by Dr. Will Given
University of California, San Diego
Close your eyes and picture for me your perfect audience. What would that look like? Chances are, your idealized audience would respond enthusiastically to the specific framework of your show – they would laugh at all your jokes or hang on every one of your words in suspense. Most importantly, they would applaud wildly at the end of your performance (and maybe even give you a standing ovation). After the show, they would talk to one another about the unexplained phenomenon they just witnessed and marvel at your skills as a conjurer.
Sounds lovely, no? But, how do you view your audiences? What happens if they don't laugh where they are "supposed" to or applaud when you stand there on stage (and perhaps extend your arms and stamp your foot to ask for said applause like some may suggest)? Do you think of them as just "a bad crowd tonight" or "a dead audience"? Do you blame them for not getting some aspect of your performance? Do you measure them against past audiences who may have responded more favorably? Do you measure them against your own imagined "perfect" audience?
In this article, I am going to be delving into a very important concept for any performer – that of the passive versus active spectator. Throughout this article, when I use the word audience, I am referring to any group, no matter the size, who has assembled specifically to see you perform, and have most likely paid to do so. While a lot of these concepts still hold true to those gathered around the dinner table at the family reunion watching you perform card tricks, I am here focusing on the concept of the formal theatrical audience.
To begin with, you must understand that audiences are active and dynamic, they are not passive and should not be treated as such. The passive audience seems a bit like our model of what we might picture our "perfect" audience to look like – laughing where we want, applauding where we want. If the audience does precisely this, why not carry a bucket of fish with you on stage so you can toss some out to your crowd, just like you would with trained seals. What happens in this passive model is a feedback loop – where the audience is reacting because they feel like they are expected to do so in a certain way and your show's pacing is likewise hinging upon that predetermined response. This creates a static (and boring) performance.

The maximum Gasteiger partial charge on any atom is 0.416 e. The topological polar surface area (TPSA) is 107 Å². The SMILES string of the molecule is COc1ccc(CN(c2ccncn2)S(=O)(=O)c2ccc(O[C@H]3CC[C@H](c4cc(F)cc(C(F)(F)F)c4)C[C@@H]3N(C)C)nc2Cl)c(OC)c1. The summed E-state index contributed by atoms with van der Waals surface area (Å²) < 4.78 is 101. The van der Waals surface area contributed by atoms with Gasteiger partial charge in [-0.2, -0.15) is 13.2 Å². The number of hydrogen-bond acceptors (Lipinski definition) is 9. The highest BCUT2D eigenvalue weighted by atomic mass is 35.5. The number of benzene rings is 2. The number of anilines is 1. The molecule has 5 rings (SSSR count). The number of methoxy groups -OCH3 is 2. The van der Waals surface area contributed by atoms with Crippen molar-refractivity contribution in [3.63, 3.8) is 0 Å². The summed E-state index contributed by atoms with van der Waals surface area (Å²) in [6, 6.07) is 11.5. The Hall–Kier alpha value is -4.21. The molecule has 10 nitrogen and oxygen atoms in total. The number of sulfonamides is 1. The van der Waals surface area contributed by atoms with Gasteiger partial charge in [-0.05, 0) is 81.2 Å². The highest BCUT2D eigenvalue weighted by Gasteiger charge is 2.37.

What does and active audience look like then? An active audience is involved in the creation of the performance. They do this through the creation of what I call a negative-space performance. Each and every spectator is experiencing the show in her or his own unique way based entirely on who she or he is as a person. They are bringing to your show all of their past experiences with magicians, both live and on TV. They are bringing their own past experiences with the theatre. They are bringing into your performance every single nuanced emotion they have experienced that day prior to even stepping foot into your performance venue. You have those in your audience who have experienced a recent loss and those who are celebrating some event that matters to them. So, the key to treating your audience as active participants in the creation of your show, is that you must first acknowledge that there is no such thing as a singular audience and no two audiences can ever be the same.
Your audience is comprised only of unique individuals. Each and every single one of them has their own unique identity they are bringing to the show that is shaped by myriad factors: culture, belief system, upbringing, socioeconomic status, you name it. There will be those who don't laugh because they do not get a joke, and those who laugh when they are scared. There are those who applaud at every single thing you do, and those who do not because they believe it would be disrespectful to you as a performer to do so.
While all of this may seem like common sense and not necessary to be discussed, ask yourself how you treat your audiences? Do you treat them as one giant herd of trained seals? Do you try to write their responses for them, i.e. "hold here for applause"? More importantly, do you treat them as if they are intelligent individuals who have agency in helping you create the theatrical experience?